The Exceptionalism of Paid Family Leave in America

Politicians refer to American exceptionalism as a way of pointing out how special is our country. I recently returned to work following three months of paid leave to take care of a very exceptional newborn boy. Having the opportunity to bond with my child is an exceptional experience in the American labor force. 

This exceptionalism Americans shouldn't be proud of.

I belong to a small group within the American labor force. Because the government does not guarantee paid family leave only 13 percent of workers in the United States have access to this benefit. While in our country paid family leave is a benefit -even a privilege- we are the exception to the rule around the planet. As my colleague Amy Traub points out “the United States is one of just three [nations] that doesn’t guarantee at least some paid leave to new mothers.” The number of countries providing guaranteed paid leave for fathers is smaller, making my experience even more exceptional.

The 13 percent of workers with access to paid family leave reflects the class, racial, and gender hierarchy of the labor force. Managers in the business and financial sectors, primarily comprised of white males, are twice as likely as workers in general to have access to paid leave (27 percent vs. 13 percent). Managers are also four times (27 percent vs. 7 percent) more likely than workers in the services sectors, who are more likely to be women of color, of having access to employers providing paid family leave.

A policy like paid family leave is not just a nice thing the state gives to people. It benefits workers and employers. It allows women to recover from the strenuous effects of birthing while bonding with their children. Though men do not need to recover from giving birth, there are benefits related to a father staying with a newborn child. A Department of Labor brief summarizes some of these benefits, including an increase of father engagement and bonding. More engaged fathers lead to better health and development outcomes for children.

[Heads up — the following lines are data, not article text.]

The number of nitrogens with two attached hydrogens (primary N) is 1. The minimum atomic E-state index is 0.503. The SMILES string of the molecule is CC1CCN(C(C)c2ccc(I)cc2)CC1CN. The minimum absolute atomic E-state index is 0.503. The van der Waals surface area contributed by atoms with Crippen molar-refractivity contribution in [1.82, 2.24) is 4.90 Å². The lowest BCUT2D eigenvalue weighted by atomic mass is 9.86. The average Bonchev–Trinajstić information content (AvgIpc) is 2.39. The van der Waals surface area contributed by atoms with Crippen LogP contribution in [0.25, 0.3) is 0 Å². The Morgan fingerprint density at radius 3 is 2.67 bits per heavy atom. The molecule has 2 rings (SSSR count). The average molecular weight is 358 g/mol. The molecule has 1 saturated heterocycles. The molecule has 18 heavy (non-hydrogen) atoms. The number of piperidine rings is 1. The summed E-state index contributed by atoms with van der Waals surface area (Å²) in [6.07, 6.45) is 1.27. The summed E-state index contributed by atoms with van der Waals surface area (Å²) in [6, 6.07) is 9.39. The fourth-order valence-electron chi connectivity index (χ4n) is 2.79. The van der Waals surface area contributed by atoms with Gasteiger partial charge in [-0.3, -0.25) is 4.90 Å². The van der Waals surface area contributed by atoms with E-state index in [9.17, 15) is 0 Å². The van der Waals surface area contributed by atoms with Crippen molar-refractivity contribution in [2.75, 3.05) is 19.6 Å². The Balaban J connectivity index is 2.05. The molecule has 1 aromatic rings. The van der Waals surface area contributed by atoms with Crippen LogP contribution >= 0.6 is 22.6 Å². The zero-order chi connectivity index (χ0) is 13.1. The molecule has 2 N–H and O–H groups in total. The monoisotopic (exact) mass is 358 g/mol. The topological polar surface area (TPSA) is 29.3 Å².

America’s dubious exceptionalism is not borne out of people’s indifference toward working families. More than 8-in-10 (82 percent) Americans are in favor of paid family leave for taking care of a newborn or newly adopted child. According to the Public Religion Research Institute, this consensus includes three-quarters of Republicans, 8-in-10 independents and 9-in-10 Democrats. If Americans of all political stripes realize how important is for parents to have a time for bonding with their new children, what is stopping us from implementing this policy?

As is the case with many policies benefitting workers, business interests are among the strongest opponents of paid family leave. Demos' Stacked Deck report highlights the role of business groups lobbying and campaign contributions as a major obstacle in the fight for guaranteed paid sick days—a policy what mirrors paid family leave in terms of public support, corporate opposition, and American social policy exceptionalism—in Connecticut. Recent efforts to implement paid family leave in the states and nationally have received open opposition from business groups.

It is not surprising that a government claiming that the voices of corporations supersede those of the people places a greater importance to profits than to the well-being of families. I am grateful (and lucky) to work for an employer that understands the importance of having a healthy and happy workforce. 

My experience as a new father bonding with a child has been exceptional. That shouldn't be the case.

Comments